Rio Grande Grill in Harlingen – They cook a few batches of chicken throughout the day at this South Texas joint to make sure it’s always fresh. The skin can put up too much of a fight, but the meat is plenty juicy.

Smoked Chicken Rio Grande Grill

417 W Van Buren Ave.
Harlingen, TX 78550

 

Roegels Barbecue Co. in Houston – Russell Roegels also offers a boneless, skinless chicken breast on the menu, so be sure to specify the real stuff when ordering. It’s a basic version, but good barbecue doesn’t need to be complicated.

Smoked Chicken Roegels

2223 S Voss Rd.
Houston, TX 77057

 

The Slow Bone in Dallas – I’m addicted to the fried chicken here, but the smoked version is no step down. It’s so juicy you’ll think it’s injected, but they just start with a good product and keep it that way. They’ll even throw the smoked version into the fryer if you ask nicely, but I’d just suggest a two meat plate with smoked AND fried chicken for the best of both worlds.

Smoked Chicken Slow Bone

2234 Irving Blvd.
Dallas, TX 75207

 

Smoke Shack BBQ in San Antonio – I got greedy for a bite before taking the photo. They brine the chickens here to help them stay moist, then add a dedicated poultry rub. Even the white meat was excellent.

Smoked Chicken Smoke Shack

3714 Broadway St.
San Antonio, TX 78209

 

Snow’s BBQ in Lexington – Chicken halves over direct heat are one of Tootsie Tomanetz’s specialties. She flips them over oak coals just like the famous pork steaks. The skiing is kissed with fire and super crisp. Be warned, the chicken is one of the first items to be sold out on Saturday mornings at Snow’s.

Smoked Chicken Snows

516 Main
Lexington, TX 78947

 

Southside Market & BBQ in Elgin – They’re famous for hot guts, but the chicken doused with some of the hot sauce on the table might be my favorite item on the menu.

Smoked Chicken Southside

1212 Hwy 290
Elgin, TX 78621

 

Stiles Switch BBQ & Brew in Austin – With so many other great smoked meats, it took me a while to discover this one. It’s ridiculously juicy with loads of flavor in every bite.

Smoked Chicken Stiles Switch

6610 N. Lamar Blvd.
Austin, TX 78757

 

Ten 50 BBQ in Richardson – The chicken here is brined, which keeps it more moist than the turkey. It’s also good and salty with just enough smoke.

Smoked Chicken Ten Fifty BBQ

1050 N Central Expy.
Richardson, TX 75080

 

Zimmerhanzel’s BBQ in Smithville – The barely tanned skin won’t knock you out with smoke. It’s the salt and pepper that provides most of the flavor on the crisp skin.

Smoked Chicken Zimmerhanzel

307 Royston
Smithville, TX 78957

 

I’ve eaten a lot of smoked chicken, but I know I haven’t had them all. Let me know if I missed your favorite in the comments section.

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  • Oh man, this food looks amazing! We are planning a trip to Texas in the next year or two! This list is absolutely what I needed thank you for taking the time to write the post. I think Ten50BBQ with the brine looks like a MUST and I’m definitely going to try and make my own version of the Mother Clucker while I wait to get the real thing!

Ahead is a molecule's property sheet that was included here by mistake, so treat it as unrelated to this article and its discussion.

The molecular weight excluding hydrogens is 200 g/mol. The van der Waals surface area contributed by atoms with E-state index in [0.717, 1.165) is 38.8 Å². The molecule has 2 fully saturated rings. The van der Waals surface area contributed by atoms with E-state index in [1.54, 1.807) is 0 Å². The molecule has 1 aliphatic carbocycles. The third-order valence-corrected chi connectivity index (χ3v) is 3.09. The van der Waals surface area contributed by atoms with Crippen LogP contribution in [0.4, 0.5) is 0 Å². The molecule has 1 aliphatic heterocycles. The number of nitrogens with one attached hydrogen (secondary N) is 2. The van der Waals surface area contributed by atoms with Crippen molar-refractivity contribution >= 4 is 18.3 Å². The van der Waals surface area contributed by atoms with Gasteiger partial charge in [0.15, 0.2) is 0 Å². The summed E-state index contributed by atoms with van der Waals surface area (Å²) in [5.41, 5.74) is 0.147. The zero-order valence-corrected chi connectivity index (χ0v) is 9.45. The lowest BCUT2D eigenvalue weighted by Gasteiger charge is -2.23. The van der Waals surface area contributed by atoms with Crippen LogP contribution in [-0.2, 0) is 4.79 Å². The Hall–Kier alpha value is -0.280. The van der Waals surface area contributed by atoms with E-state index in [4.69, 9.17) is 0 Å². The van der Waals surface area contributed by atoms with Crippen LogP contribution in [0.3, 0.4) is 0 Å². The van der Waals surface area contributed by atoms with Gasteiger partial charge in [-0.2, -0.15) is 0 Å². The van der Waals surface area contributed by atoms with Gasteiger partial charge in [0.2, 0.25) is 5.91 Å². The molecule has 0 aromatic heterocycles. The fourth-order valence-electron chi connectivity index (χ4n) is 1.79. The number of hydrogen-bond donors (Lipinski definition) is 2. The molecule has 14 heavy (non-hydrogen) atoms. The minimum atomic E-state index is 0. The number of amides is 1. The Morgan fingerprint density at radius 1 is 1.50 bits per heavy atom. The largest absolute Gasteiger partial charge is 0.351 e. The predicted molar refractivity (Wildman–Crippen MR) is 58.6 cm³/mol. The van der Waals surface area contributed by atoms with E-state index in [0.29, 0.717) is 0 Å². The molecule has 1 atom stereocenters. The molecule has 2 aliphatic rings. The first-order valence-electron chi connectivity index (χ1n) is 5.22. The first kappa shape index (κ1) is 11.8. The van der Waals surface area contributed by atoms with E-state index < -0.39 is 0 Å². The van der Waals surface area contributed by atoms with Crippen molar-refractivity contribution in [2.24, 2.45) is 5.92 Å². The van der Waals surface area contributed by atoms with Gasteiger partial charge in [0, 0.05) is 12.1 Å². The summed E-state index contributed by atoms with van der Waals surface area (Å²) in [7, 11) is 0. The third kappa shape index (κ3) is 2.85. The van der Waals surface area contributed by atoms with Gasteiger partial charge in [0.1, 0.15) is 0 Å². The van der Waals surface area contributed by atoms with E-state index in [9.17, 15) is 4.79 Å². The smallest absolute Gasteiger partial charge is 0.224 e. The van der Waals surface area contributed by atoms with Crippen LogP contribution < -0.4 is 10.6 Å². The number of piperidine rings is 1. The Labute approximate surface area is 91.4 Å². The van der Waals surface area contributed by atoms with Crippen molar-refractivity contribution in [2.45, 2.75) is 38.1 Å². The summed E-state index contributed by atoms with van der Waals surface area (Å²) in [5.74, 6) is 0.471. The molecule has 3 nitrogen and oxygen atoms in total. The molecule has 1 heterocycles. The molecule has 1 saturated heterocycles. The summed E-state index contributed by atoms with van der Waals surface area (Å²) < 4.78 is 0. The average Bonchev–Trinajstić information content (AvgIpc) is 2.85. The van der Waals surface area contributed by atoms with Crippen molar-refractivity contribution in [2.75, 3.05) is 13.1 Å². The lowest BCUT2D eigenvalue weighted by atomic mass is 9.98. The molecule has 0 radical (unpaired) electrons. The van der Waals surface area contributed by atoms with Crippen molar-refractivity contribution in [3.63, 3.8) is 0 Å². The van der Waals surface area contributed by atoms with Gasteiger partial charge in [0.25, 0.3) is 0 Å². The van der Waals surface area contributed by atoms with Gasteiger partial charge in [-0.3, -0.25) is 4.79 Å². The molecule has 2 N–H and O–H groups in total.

• Josh nix

    You missed Woody’s Smokehouse in Centerville, TX

  • Schoepf’s makes awesome chicken. Gotta try it, if you have not. Opie’s not bad either.

  • swag

    “or even duck”… can you give a list of what joints have duck as a regular menu item? I think I NEED to know this.

    • anon

      Good Co. Barbecue in Houston.

  • HEB makes a better “BBQ” chicken than a lot of your mentionables….even if it done in a manufactured rotisserie…..

  • Alex

    Great list about an oft overlooked staple! Chiken is my hot summer go to. Some great new places to add to my list. Thanks!

  • Jacob

    The best I have had, or at least the most memorable, was Sisterdale Smokehouse chicken.

  • P.M. Summer

    Due to its proximity to my former long-time place of employment, I used to eat at Baker’s Ribs in Deep Ellum a lot. I always ordered the sliced chicken breast. Same with Sammy’s next to the Federal Reserve Bank (both in Dallas).

    In both places, it was the meat that smoke ruled over.

  • Steve Bodiford

    I worked at a pawn shop across the street from Luling City Market in Houston for seven years, and had the half chicken there often. It was smokey, juicy, and went well with some of their awesome sauce. When I went there it was only $4.00!!!

  • HeatherV

    Killens?!?

  • Boomtown BBQ in Beaumont,TX, has the absolute best smoked chicken and ribs in Texas. They are a small operation now but I guarantee they will be expanding to the big cities soon.

  • Andy Holcombe

    City Meat Market in Giddings

  • I love this write up! We are coming back to our roots from Nashville! Roosters GuitarBQ on Facebook! We’ll be opening up in Granbury soon! Check us out~

  • Greg

    I got the chix at Southside based on the recommendation in your “Prophets of Smoked Meat” book. The person I was with looked at me kind of funny for ordering chicken, but we were all believers after the first bite. I used to love the chicken at Sam’s in Austin, but I haven’t been there in about 25 years, so who knows how it is now.

    Great article!

  • dave fillman

    Daniel,
    I am surprised that you failed to mention Sisterdale Bbq; you raved about it in your book – what gives??